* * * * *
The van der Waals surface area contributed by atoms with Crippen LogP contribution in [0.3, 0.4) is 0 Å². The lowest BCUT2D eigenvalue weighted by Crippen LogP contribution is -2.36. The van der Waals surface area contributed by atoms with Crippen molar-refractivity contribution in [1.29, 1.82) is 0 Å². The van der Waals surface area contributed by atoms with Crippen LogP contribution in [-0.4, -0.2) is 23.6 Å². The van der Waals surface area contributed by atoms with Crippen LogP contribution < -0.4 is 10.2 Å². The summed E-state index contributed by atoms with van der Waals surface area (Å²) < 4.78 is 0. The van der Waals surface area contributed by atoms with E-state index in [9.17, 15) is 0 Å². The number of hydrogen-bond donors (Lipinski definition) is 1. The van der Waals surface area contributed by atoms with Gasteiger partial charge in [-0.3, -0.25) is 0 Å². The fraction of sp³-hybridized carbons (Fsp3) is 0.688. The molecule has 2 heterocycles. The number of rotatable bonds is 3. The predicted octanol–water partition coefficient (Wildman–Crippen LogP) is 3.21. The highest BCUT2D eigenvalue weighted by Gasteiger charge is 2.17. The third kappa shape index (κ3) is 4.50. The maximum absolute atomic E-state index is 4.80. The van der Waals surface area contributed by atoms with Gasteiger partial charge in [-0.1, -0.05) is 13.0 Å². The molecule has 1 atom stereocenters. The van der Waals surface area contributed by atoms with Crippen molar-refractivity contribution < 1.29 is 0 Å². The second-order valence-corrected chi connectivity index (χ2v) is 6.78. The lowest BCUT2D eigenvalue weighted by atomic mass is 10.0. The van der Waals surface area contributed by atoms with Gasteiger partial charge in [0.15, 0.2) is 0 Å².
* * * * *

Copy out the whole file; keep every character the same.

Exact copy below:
The van der Waals surface area contributed by atoms with Crippen LogP contribution in [0.3, 0.4) is 0 Å². The lowest BCUT2D eigenvalue weighted by Crippen LogP contribution is -2.36. The van der Waals surface area contributed by atoms with Crippen molar-refractivity contribution in [1.29, 1.82) is 0 Å². The van der Waals surface area contributed by atoms with Crippen LogP contribution in [-0.4, -0.2) is 23.6 Å². The van der Waals surface area contributed by atoms with Crippen LogP contribution < -0.4 is 10.2 Å². The summed E-state index contributed by atoms with van der Waals surface area (Å²) < 4.78 is 0. The van der Waals surface area contributed by atoms with E-state index in [9.17, 15) is 0 Å². The number of hydrogen-bond donors (Lipinski definition) is 1. The van der Waals surface area contributed by atoms with Gasteiger partial charge in [-0.3, -0.25) is 0 Å². The fraction of sp³-hybridized carbons (Fsp3) is 0.688. The molecule has 2 heterocycles. The number of rotatable bonds is 3. The predicted octanol–water partition coefficient (Wildman–Crippen LogP) is 3.21. The highest BCUT2D eigenvalue weighted by Gasteiger charge is 2.17. The third kappa shape index (κ3) is 4.50. The maximum absolute atomic E-state index is 4.80. The van der Waals surface area contributed by atoms with Gasteiger partial charge in [-0.1, -0.05) is 13.0 Å². The molecule has 1 atom stereocenters. The van der Waals surface area contributed by atoms with Crippen molar-refractivity contribution < 1.29 is 0 Å². The second-order valence-corrected chi connectivity index (χ2v) is 6.78. The lowest BCUT2D eigenvalue weighted by atomic mass is 10.0. The van der Waals surface area contributed by atoms with Gasteiger partial charge in [0.15, 0.2) is 0 Å².